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Social Determinants of Fatty Liver Disease and its Racial/Ethnic Disparities: The Multi-Ethnic Study of Atherosclerosis


Person receiving a liver exam


Mortality from chronic liver disease is a pivotal contributor to the recent decline in life expectancy in the US. This project is poised to provide robust new evidence about pathways between social determinants as well as the physical and social environments of communities and fatty liver disease (FLD) risk and has the potential of elucidating direct areas for policy or clinical intervention. It will also identify underlying structural determinants of excess risk among low SES and ethnic minority populations.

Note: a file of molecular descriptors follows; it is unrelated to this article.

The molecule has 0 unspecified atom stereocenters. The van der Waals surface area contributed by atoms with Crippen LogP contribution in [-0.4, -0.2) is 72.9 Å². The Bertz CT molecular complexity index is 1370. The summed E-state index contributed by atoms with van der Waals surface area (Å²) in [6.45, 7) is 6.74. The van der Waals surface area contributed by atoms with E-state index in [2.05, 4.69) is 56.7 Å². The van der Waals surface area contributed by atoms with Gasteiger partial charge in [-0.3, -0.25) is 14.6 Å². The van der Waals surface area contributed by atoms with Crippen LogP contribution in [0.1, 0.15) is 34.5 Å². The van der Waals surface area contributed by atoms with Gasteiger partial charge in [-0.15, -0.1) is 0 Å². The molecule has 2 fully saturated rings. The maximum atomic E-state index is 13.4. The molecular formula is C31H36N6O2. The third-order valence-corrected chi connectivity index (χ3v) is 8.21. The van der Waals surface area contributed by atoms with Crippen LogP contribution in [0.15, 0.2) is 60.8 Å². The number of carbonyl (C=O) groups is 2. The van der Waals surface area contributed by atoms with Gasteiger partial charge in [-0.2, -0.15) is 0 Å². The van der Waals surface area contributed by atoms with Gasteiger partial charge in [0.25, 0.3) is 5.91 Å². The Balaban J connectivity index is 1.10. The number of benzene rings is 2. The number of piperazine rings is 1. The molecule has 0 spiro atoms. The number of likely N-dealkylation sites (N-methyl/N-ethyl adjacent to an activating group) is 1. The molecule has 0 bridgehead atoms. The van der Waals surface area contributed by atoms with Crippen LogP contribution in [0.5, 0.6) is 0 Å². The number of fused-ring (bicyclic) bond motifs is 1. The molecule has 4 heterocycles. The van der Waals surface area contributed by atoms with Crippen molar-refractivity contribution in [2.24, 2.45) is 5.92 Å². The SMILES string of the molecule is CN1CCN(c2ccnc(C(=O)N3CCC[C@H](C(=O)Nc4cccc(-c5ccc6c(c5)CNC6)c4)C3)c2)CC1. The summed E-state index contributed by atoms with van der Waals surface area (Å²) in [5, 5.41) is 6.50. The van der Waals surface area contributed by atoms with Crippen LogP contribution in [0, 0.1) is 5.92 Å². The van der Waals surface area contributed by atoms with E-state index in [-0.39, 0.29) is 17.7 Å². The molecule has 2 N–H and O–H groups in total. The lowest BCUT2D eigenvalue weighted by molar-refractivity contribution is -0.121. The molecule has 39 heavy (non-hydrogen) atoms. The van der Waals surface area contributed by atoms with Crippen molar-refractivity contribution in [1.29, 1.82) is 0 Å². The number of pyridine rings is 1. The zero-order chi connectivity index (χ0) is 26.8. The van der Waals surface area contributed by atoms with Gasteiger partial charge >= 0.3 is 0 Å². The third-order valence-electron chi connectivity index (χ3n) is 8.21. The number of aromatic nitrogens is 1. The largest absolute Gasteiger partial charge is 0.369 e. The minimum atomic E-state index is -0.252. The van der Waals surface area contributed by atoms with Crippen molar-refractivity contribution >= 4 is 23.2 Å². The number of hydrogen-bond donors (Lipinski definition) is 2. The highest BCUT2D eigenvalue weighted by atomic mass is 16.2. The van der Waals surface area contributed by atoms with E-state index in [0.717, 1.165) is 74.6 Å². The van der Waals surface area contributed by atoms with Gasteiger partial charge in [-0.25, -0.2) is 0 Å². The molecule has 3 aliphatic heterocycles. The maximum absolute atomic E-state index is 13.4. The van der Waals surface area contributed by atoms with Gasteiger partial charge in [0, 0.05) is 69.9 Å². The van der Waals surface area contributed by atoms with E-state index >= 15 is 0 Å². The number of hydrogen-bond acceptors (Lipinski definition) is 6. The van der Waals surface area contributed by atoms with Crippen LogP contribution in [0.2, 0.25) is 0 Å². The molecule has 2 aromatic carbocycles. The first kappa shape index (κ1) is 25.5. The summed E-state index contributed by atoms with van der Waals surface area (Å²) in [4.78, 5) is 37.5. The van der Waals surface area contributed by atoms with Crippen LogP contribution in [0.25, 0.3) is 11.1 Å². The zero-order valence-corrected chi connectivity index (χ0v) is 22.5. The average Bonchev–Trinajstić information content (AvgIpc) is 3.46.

Research Methods

The team will conduct a series of longitudinal analyses, leveraging individual-level and neighborhood-level data of a major ongoing cohort study, the Multi-Ethnic Study of Atherosclerosis (MESA). The goal of yielding information essential for setting priorities informing prevention efforts will be achieved by observing changes in subclinical markers of fatty liver disease and characterizing racial and ethnic disparities in FLD incidence. The team will also examine how these disparities could be associated with individual-level socioeconomic position (SEP) and psychosocial stressors, changes in risk behaviors, and community-level social and physical features. Additionally, the team will examine the role of community-level social and physical features in magnifying individual-level genetic vulnerability by testing gene-by-environment interactions in the incidence of FLD between genetic variants and contextual factors.


Research Team:


Funding provided by the National Institutes of Health National Institute of Diabetes And Digestive And Kidney Diseases.